I didn’t realize until the last level that the way to earn money was to crank that combo meter and then start activating stuff all over the map (such as ringing phones, blowing up hacked computers, and finding ways to kill or injure those pesky, pesky humans). Aside from that, a pretty fun game brought down only by the repetitive background music and wonky balance.

  10. DrazharLn says:

    I liked it, but after completing some 10 or so missions it was getting a bit samey (though I didn’t really understand the combo thing, perhaps there was some more depth there).

    Completing the game (getting every upgrade) looked like it was going to take a long time (I’d only almost completed one of the 5(?) upgrade paths after 30 minutes), and hardly any of the upgrades gave an advantage to pacifist players like I.

    Good work, though, nerdook; with some more pacifist upgrades and a better explained combo system I could probably have spent a few hours messing with this.

  11. malkav11 says:

    Spamming all the types of special humans at once in every red facility, dozens at a time, rather sucks the interest value from both them and the red facilities.

  12. Jhoosier says:

    So where’s upgrade that sends spam to the scientists, make them hulk out in some fantastic nerd rage and attack the other humans?

  13. destroy.all.monsters says:

    This is a crazy addictive game, and some of the most fun I’ve had outside Syndicate.

    Well done nerdook!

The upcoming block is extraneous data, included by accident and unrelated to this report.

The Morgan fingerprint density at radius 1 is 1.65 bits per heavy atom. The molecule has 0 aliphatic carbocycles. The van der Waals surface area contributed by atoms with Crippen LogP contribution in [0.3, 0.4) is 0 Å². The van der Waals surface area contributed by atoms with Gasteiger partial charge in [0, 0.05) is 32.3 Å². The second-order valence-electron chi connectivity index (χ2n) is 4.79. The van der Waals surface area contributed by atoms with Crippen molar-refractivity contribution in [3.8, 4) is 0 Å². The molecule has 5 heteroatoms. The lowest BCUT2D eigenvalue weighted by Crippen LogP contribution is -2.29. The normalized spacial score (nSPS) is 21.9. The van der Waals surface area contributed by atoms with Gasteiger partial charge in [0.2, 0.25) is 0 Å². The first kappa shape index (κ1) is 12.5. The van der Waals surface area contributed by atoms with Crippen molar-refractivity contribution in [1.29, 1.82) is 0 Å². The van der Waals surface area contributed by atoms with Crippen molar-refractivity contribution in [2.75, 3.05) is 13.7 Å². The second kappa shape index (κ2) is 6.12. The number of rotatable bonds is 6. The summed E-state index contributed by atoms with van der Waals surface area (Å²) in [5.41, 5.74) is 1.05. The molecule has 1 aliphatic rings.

14. Jimmeh says:

    I simply cannot stop playing this, I think I have a problem.

  15. Napalm Sushi says:

    This is… enjoyable, and undisputedly awesome as a “done-in-a-month” flash game, but there’s the germ of something truly, objectively fantastic in there. Some more complex enemy AI (along with more ways to manipulate it), a wider array of pacifist options, broader, more feature heavy levels with more room to maneuver, and a polishing of the interface (it gets annoying that you can’t mouse over the special ability bar without also scrolling the screen down a bit, and I’ve more than once accidentally sniped someone instead of switching a light off, by virtue of their health bar registering hits)… The main thought ticker-taping through my mind both during and after playing was “this is mint, but it could be so much more.

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  17. nerdook says:

    i read it daily. i shall add a link to it from my facebook page. :D